Stop Spousal Maintenance Payments In Arizona
Have you ever wondered if there was a way you could stop paying spousal maintenance in Arizona? Or did you just assume that getting divorced meant paying spousal support for life? In a lot of cases, the process of dissolving a marriage was so emotionally taxing that many people just agreed to pay spousal maintenance without actually understanding the long term financial impact on their future. Alternatively, we have seen spousal maintenance awards granted by judges after trial only because the person ordered to pay spousal maintenance was poorly represented and the judge did not hear relevant evidence which, if presented, may have resulted in an entirely different outcome.
First and foremost, we want you to understand there are different types of spousal maintenance in Arizona.
Temporary spousal support (pendent lite) means pending the final divorce. These spousal support orders are in place only during the divorce proceedings. Once the final order is entered, the temporary order for the payment of spousal maintenance automatically terminates by operation of law, referred to as “merger.”
Permanent Spousal Maintenance
Permanent spousal maintenance (spousal maintenance for life) is becoming relatively rare. The Court is looking at spousal support more as a rehabilitative tactic than anything else. It is most often seen as a temporary measure to provide the spouse receiving the support with the time to find a method of supporting themselves or get the necessary training to do so. The Court will usually reserve permanent spousal maintenance to situations in which one spouse is unable to support themselves due to age or disability, etc. and typically only when the two were married for a long period. However, every judge has different perspectives on permanent spousal maintenance cases in short term marriages, and there have been examples of judges awarding permanent spousal maintenance to a disabled spouse in a short term marriage.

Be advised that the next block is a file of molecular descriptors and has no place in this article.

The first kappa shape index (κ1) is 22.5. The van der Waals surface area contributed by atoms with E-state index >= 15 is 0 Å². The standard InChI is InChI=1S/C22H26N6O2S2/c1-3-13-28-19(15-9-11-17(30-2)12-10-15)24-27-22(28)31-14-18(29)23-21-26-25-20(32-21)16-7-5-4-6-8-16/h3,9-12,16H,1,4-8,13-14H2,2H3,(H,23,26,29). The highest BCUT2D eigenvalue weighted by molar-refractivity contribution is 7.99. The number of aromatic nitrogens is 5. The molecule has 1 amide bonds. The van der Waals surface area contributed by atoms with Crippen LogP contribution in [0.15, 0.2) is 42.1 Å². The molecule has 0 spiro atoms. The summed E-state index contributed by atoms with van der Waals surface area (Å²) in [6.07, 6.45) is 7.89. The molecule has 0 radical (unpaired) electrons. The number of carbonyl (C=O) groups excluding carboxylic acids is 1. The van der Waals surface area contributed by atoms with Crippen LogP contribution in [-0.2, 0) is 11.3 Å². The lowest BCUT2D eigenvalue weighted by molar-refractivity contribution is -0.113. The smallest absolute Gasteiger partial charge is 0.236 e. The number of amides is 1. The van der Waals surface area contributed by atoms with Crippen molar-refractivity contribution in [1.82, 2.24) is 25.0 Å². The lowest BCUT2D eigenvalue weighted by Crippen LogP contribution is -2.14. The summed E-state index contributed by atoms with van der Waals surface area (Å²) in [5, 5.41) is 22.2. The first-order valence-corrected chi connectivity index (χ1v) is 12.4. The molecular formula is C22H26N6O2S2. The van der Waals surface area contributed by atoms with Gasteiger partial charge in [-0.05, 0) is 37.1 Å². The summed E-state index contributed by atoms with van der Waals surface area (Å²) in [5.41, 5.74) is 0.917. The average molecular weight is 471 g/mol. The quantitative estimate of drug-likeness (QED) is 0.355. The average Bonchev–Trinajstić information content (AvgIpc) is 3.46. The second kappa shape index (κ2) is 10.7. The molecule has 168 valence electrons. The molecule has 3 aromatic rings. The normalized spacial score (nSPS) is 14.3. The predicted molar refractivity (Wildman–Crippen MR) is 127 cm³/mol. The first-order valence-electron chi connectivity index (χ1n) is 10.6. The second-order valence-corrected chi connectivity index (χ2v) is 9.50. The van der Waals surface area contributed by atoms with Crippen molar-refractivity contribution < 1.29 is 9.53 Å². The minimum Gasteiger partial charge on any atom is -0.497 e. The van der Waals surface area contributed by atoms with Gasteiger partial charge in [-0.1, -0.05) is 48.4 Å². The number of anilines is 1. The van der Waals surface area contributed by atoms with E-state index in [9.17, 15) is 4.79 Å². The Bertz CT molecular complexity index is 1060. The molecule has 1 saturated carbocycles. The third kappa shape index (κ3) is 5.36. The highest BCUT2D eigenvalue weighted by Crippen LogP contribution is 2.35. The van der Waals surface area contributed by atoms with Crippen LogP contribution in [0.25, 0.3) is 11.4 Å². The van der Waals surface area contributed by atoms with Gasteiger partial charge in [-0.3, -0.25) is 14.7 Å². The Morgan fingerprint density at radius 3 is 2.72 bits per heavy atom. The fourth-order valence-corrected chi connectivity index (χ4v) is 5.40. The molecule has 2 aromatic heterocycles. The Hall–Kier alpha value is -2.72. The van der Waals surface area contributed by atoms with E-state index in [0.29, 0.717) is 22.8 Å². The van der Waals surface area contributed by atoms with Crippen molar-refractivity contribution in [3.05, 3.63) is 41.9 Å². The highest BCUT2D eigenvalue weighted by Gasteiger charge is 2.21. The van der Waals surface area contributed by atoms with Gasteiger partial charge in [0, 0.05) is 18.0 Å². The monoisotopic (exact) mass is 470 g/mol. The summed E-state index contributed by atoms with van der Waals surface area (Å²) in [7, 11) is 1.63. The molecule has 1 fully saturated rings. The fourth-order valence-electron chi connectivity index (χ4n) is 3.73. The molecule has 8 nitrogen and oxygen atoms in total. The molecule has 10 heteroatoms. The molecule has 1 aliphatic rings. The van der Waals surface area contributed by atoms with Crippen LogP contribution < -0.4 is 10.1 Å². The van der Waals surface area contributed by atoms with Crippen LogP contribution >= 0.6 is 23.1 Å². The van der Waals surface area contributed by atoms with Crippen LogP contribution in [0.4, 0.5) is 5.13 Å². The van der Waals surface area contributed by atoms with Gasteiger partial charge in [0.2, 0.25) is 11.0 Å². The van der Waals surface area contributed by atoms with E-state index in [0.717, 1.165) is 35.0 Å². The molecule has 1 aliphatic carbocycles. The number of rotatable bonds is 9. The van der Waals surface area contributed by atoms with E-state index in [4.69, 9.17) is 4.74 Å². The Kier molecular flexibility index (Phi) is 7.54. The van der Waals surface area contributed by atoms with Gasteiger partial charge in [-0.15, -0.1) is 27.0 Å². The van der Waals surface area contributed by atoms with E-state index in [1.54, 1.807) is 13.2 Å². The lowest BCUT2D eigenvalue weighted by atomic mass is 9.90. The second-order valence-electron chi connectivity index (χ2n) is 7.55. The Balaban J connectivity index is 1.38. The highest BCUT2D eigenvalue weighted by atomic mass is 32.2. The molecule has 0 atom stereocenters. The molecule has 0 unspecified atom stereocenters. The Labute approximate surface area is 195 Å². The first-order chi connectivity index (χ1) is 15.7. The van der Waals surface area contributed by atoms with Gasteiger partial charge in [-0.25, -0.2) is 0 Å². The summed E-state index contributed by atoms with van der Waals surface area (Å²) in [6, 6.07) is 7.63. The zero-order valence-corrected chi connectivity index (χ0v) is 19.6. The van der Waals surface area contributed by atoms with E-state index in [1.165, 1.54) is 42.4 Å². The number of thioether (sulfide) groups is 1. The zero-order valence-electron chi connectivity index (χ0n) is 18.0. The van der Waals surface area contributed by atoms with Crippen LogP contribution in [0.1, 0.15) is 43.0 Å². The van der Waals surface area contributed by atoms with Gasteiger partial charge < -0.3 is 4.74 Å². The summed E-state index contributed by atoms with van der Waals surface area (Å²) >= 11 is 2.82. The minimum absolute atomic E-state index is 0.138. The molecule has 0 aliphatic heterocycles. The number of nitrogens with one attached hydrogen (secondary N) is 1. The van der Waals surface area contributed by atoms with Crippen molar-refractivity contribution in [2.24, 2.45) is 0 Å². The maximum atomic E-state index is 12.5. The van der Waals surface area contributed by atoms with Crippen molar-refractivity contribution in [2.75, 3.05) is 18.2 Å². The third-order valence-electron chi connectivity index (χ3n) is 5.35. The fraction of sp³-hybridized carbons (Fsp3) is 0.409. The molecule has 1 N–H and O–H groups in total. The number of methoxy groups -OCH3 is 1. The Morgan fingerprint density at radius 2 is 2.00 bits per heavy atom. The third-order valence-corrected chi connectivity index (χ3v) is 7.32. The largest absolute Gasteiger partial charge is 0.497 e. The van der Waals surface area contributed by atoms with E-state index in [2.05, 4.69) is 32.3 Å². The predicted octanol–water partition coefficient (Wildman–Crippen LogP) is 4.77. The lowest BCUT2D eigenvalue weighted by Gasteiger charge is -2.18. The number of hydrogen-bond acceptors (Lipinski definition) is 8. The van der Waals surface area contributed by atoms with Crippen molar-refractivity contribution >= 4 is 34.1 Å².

You may be able to stop paying spousal maintenance if such a person becomes able to contribute to their support, receives a sum of money through inheritance or some other source, or has someone else contributing to his or her living expenses.
Rehabilitative Spousal Maintenance
The most common form of spousal maintenance in Arizona is what is referred to as rehabilitative spousal maintenance. Rehabilitative spousal maintenance is designed to support the spouse while he or she pursues additional work experience, education, and or training to enable that person to help themselves. You may be able to stop paying spousal maintenance to such a person if he or she fails to follow through on obtaining that additional work experience, education, or training.
Compensatory Spousal Maintenance
Compensatory spousal support can be awarded as a means of reimbursing a spouse for their contribution to their former spouse’s education or career advancement.